# Game Theory: Zero-sum Games

This is part 3 of our series on Game Theory, previous segments are available in our archives.

Winners and Losers

In order to pick a winning strategy, first we need to define the game. That means you need to be confident and correct in the payoffs you assign to each outcome of your game model. Game Theory has a few different kinds of well-known types of games that make understanding payoffs a lot easier.

Zero-Sum Games. In some games, every time one player gains, another loses. These are called zero-sum games because the sum of the outcomes for each player are always zero. A great example is playing poker, since every time one player wins money in a hand, all the other players lose that same amount (in total). Zero-sum games are naturally very competitive as working together has no benefit.

Non-Zero-Sum Games. In these games there is no limit to the payoff any player can earn, so there are strategies where everyone wins together. At the same time, there will be other strategies where one player gains and others lose, so players will need to choose between collaborative strategies and competitive strategies. A great example is hiring employees, since the choice to hire a person and their acceptance of that offer benefits both parties.

After you have your payoffs in place, it’s time to start analyzing! One of the first things to look for is a strategy that, no matter what the other player does, provides a better payoff to you. These are called dominant strategies and make choosing your strategy easy. For example, take the following game model:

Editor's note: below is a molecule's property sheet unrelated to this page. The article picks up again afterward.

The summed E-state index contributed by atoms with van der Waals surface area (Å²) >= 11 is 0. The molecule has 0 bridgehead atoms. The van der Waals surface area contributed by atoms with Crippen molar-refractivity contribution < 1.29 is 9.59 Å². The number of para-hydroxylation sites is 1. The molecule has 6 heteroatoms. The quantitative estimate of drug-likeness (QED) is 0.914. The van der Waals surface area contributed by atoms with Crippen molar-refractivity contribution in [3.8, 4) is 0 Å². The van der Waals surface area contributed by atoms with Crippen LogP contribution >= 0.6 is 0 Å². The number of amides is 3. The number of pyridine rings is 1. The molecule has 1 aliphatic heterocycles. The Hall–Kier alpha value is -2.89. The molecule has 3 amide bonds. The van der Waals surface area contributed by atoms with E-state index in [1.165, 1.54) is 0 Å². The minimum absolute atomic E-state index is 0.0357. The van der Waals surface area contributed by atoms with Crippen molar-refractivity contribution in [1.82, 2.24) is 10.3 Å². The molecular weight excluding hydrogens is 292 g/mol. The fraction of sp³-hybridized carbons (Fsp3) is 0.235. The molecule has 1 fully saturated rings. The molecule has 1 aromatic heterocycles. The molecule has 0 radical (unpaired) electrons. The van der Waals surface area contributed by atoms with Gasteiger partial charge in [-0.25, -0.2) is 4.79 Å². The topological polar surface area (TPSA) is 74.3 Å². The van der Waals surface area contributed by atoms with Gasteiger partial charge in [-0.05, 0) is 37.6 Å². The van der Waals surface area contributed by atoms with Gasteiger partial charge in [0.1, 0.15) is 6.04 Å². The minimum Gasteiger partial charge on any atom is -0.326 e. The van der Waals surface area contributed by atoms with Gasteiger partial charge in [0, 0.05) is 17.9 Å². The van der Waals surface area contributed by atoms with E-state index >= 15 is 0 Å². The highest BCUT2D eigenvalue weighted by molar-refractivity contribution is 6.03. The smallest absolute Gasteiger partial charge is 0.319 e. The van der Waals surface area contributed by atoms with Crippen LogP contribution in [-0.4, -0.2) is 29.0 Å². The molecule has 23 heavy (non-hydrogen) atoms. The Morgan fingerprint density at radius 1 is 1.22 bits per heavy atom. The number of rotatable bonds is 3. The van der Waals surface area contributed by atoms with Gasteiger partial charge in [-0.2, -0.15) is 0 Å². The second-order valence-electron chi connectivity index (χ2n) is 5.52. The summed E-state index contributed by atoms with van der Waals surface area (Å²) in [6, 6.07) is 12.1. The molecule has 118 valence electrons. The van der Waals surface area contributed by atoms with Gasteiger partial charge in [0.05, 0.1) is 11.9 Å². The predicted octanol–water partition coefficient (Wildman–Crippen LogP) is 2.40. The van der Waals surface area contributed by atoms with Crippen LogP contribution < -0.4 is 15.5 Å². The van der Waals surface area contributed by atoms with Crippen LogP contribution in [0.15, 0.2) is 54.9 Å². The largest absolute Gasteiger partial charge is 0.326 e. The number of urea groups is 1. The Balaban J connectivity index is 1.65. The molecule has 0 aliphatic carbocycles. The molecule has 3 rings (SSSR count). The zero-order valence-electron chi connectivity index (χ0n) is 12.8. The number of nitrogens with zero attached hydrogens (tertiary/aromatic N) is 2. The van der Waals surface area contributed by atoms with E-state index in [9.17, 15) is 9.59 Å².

No matter what Player 2 does, strategy B always has a higher payout for Player 1. Likewise, no matter what Player 1 does strategy D has a higher payout for Player 2. Hence, B and D are dominant strategies and the players will almost always choose those strategies [1].

Unfortunately, most games lack dominant strategies so you will need to look carefully at the payoff distribution to choose a strategy. But, what if you aren’t sure which strategy your opponent will choose? What if you don’t even know their payoffs? Well, then you have incomplete information and we’ll discuss how to deal with that tomorrow.
[1] But not always. You may have noticed that this is actually a famous game called the Prisoner’s Dilemma. It is a well- studied game type because there are clear dominant strategies (B and D) but the total outcome for both players would be best if they both choose to cooperate and choose the non-dominant strategy (A and C). It’s really fascinating and I suggest reading more if you are interested.

Quote of the Day: “A delayed game is eventually good, a bad game is bad forever.” Shigeru Miyamoto